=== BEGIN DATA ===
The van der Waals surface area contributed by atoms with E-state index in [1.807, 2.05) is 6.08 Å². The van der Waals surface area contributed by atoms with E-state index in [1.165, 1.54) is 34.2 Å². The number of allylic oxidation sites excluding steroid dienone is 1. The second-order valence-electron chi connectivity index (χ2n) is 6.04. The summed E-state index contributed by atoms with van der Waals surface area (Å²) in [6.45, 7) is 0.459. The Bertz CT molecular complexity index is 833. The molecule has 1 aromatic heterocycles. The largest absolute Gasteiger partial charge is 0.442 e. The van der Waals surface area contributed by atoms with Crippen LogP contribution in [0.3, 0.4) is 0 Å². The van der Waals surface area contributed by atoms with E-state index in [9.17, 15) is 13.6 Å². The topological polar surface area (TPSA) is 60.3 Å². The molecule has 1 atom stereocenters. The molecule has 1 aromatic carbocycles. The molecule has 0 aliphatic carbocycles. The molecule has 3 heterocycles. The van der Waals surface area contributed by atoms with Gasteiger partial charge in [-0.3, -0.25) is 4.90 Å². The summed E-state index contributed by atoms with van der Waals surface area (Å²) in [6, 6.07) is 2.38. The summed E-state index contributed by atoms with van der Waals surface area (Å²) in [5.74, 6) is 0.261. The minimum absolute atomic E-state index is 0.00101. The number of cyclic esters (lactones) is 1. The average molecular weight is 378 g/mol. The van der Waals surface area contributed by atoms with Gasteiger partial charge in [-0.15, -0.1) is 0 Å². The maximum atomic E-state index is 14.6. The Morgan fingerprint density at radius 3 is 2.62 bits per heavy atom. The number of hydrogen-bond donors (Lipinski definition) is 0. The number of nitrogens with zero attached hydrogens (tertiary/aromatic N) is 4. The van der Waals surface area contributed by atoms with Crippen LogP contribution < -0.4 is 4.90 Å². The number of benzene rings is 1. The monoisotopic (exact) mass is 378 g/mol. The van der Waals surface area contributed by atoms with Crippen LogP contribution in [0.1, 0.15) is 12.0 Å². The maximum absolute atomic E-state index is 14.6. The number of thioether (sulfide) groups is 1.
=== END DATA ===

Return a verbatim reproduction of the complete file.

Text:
The van der Waals surface area contributed by atoms with E-state index in [1.807, 2.05) is 6.08 Å². The van der Waals surface area contributed by atoms with E-state index in [1.165, 1.54) is 34.2 Å². The number of allylic oxidation sites excluding steroid dienone is 1. The second-order valence-electron chi connectivity index (χ2n) is 6.04. The summed E-state index contributed by atoms with van der Waals surface area (Å²) in [6.45, 7) is 0.459. The Bertz CT molecular complexity index is 833. The molecule has 1 aromatic heterocycles. The largest absolute Gasteiger partial charge is 0.442 e. The van der Waals surface area contributed by atoms with Crippen LogP contribution in [0.3, 0.4) is 0 Å². The van der Waals surface area contributed by atoms with E-state index in [9.17, 15) is 13.6 Å². The topological polar surface area (TPSA) is 60.3 Å². The molecule has 1 atom stereocenters. The molecule has 1 aromatic carbocycles. The molecule has 0 aliphatic carbocycles. The molecule has 3 heterocycles. The van der Waals surface area contributed by atoms with Gasteiger partial charge in [-0.3, -0.25) is 4.90 Å². The summed E-state index contributed by atoms with van der Waals surface area (Å²) in [6, 6.07) is 2.38. The summed E-state index contributed by atoms with van der Waals surface area (Å²) in [5.74, 6) is 0.261. The minimum absolute atomic E-state index is 0.00101. The number of cyclic esters (lactones) is 1. The average molecular weight is 378 g/mol. The van der Waals surface area contributed by atoms with Gasteiger partial charge in [-0.15, -0.1) is 0 Å². The maximum atomic E-state index is 14.6. The Morgan fingerprint density at radius 3 is 2.62 bits per heavy atom. The number of hydrogen-bond donors (Lipinski definition) is 0. The number of nitrogens with zero attached hydrogens (tertiary/aromatic N) is 4. The van der Waals surface area contributed by atoms with Crippen LogP contribution < -0.4 is 4.90 Å². The number of benzene rings is 1. The monoisotopic (exact) mass is 378 g/mol. The van der Waals surface area contributed by atoms with Crippen LogP contribution in [0.1, 0.15) is 12.0 Å². The maximum absolute atomic E-state index is 14.6. The number of thioether (sulfide) groups is 1.